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Saturday Excerpt–The Wild One–Deleted Scene


 Morning, all!  It’s my turn for an excerpt.  I decided to take part of a scene that was deleted from the original book, which was then titled, Wild Card, because the hero is a gambler:

Betrayed and abandoned by her adulterous husband, actress Jess Sullivan has only one goal: to return home to the happy, comfortable “good girl” life she foolishly forfeited in the name of love. Before she can do that she’s determined to save enough money to pay back what she and her husband stole from her brother. Riddled with guilt, Jess has no use for men or romance, especially a man like Leland Montgomery, an ultra-charming aristocrat turned footloose gambler.

Lee however, is enchanted by Jess’s breathtaking beauty, and quick, sharp wit. Assuming she follows the casual immorality of her profession, and hoping for a brief, torrid affair, Lee resolves to seduce her. Jess though, is hardly the shallow, loose woman he expects. As his feelings for her deepen, it becomes apparent that any relationship with her must be respectable. But men of his background do not marry actresses, especially ones that are already married. Then her stage manager is murdered, and when it’s discovered that the man gambled away Jess’s savings, she and Lee are blamed for the crime. After narrowly escaping the clutches of corrupt lawmen, they set out across the Colorado prairie, one step ahead of a posse and shadowed by a passion that will no longer be denied. . . .

The Wild One has gotten some very nice reviews, and tied for first place for best Historial 2010 in the Write Touch Readers’ Award.

Finally Jess headed downstairs.  As expected, the dining room table was empty except for a beautiful blond haired girl, no more than three, scribbling happily in a book.  When she saw Jess, her dark brown eyes—Melinda’s eyes—widened in dismay and her rosebud mouth formed an O.  Then, before Jess could say anything, tears formed in them and she threw her pencil.  “I’m not a bad girl!  I’m not!”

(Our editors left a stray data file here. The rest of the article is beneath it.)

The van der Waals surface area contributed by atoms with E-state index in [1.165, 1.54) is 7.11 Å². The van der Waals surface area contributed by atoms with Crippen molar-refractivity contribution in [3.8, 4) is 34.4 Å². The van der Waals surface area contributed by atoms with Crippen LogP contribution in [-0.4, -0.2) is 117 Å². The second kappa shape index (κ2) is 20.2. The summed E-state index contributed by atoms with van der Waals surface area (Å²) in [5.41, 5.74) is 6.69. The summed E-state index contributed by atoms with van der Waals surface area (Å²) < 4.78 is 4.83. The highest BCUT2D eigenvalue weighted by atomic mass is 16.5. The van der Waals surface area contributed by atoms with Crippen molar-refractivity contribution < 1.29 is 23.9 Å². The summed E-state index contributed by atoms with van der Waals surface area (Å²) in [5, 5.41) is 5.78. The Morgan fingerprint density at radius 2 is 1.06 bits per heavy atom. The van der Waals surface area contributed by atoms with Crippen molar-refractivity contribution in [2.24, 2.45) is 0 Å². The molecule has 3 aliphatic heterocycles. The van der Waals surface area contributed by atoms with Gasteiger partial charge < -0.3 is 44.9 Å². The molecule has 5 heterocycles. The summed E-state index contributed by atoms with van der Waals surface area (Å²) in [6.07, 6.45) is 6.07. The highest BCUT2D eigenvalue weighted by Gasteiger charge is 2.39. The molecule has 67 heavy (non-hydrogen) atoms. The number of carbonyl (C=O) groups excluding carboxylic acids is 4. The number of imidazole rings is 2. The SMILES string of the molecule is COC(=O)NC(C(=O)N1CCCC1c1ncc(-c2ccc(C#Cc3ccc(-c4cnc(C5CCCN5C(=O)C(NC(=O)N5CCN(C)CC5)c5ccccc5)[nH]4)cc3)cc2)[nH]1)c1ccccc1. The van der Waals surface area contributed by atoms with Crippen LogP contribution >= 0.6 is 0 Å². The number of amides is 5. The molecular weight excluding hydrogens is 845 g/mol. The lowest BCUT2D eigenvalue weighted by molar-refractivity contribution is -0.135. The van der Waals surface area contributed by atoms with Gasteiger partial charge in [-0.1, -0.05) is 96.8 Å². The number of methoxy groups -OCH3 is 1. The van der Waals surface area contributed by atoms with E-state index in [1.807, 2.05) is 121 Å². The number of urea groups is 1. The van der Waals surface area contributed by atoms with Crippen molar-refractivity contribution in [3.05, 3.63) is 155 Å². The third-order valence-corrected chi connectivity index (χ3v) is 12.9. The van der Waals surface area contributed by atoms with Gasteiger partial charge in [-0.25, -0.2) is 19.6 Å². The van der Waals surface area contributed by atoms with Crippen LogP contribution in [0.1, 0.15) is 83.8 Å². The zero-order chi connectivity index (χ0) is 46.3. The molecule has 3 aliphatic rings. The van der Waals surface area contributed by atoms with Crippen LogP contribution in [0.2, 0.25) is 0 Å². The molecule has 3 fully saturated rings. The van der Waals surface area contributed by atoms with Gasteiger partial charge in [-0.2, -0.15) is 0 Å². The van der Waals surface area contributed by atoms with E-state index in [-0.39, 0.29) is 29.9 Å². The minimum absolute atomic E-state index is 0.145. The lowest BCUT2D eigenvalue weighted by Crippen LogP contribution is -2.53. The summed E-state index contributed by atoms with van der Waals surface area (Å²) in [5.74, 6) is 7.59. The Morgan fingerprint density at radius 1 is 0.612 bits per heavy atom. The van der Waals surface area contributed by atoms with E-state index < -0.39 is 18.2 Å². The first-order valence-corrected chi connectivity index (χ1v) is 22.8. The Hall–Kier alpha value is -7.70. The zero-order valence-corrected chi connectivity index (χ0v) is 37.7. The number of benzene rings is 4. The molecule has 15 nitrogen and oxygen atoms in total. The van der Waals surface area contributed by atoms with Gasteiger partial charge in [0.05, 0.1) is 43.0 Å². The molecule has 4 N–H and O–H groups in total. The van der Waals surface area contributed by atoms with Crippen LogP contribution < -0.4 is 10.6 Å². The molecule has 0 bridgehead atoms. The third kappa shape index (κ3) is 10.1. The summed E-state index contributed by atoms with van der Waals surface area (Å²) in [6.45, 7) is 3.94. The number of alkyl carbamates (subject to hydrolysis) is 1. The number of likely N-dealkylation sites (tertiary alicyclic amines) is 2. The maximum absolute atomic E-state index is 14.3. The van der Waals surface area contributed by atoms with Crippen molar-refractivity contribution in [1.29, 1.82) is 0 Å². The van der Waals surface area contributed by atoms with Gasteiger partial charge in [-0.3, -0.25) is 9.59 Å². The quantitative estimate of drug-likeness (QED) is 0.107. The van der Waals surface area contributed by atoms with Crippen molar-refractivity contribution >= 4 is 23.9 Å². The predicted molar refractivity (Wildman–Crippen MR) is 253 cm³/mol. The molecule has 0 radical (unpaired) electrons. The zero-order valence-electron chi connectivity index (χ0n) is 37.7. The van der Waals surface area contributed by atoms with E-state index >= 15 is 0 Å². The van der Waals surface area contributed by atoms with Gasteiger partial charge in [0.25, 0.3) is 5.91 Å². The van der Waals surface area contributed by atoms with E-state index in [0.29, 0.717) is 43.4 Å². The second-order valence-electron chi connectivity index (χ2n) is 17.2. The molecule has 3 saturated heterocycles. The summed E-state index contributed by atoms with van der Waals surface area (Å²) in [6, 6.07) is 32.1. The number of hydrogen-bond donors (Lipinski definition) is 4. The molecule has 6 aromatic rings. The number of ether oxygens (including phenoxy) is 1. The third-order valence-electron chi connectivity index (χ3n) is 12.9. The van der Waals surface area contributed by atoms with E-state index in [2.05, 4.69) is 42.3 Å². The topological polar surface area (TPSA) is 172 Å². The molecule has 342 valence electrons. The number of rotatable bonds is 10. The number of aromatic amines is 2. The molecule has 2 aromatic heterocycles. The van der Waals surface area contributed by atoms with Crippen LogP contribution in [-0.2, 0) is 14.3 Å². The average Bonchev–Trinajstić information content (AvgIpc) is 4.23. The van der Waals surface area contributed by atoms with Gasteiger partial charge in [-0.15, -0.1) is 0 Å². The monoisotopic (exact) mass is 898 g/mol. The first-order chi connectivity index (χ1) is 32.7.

Biting her lip to keep from laughing, Jess moved forward shaking her head.  “Oh no, you’re not!  Not at all!”

“I didn’t want to write in the book.  It made me!  I hate that book!”

“Well, of course you do!”

“It’s a very bad book!” she said, the tears drying up.


“Bad!  Bad!  Bad!”

Jess sank into a chair next to her.  “Certainly!  I say we burn it!”

“Burn it?” she asked, her eyes growing impossibly huge.  “Papa would be angry!”

“Would he, do you think?  Here, let me see the book.  Ah,  Plato’s Republic.  You know, honey, I think he’d secretly like us to burn it.”

 “He would?”

“Oh yes.  It’s a very bad book.  I’ve attempted to read it myself and believe me, it’s very dull.  No one with any sense would want to read it.”


Lee, dressed in dark denim pants with a pale gray shirt, stepped from the library, to the left of the parlor.  Humor tinged his voice as he crossed the room.  His eyebrows furled in puzzlement.

The little girl leaned toward Jess and whispered, “I don’t like him.  He’s mean.”

Trying not to laugh, she asked out of the corner of her mouth.  “Is he?  Why?”

“He just looks mean.”

Jess eyed him as he approached.  His hair was neatly combed and washed.  He’d shaved, his green eyes sparkled, and the smile on his face came complete with dimple.  She could find nothing at all ‘mean’ about him, but she wasn’t a three year old girl.  She was considerably older, and considerably more affected by handsome, 29-year-old men.

Turning back to the little girl, she whispered conspiratorially, “I know him.  I think we can trust him.”

“Are you sure?”

“He hates Plato, too.”

“Who’s Plato?”

“The man who wrote the book,” she said tapping it with her fingernail.

“Oh!  He’s bad.”

“Very,” she agreed.

The full excerpt, along with one that is actually in the book can be found on my website, along with buy links.



  1. What a fun excerpt, Dee! This was a really good read and in my keeper box.

  2. Cathryn Parry says:

    I love it, Dee!

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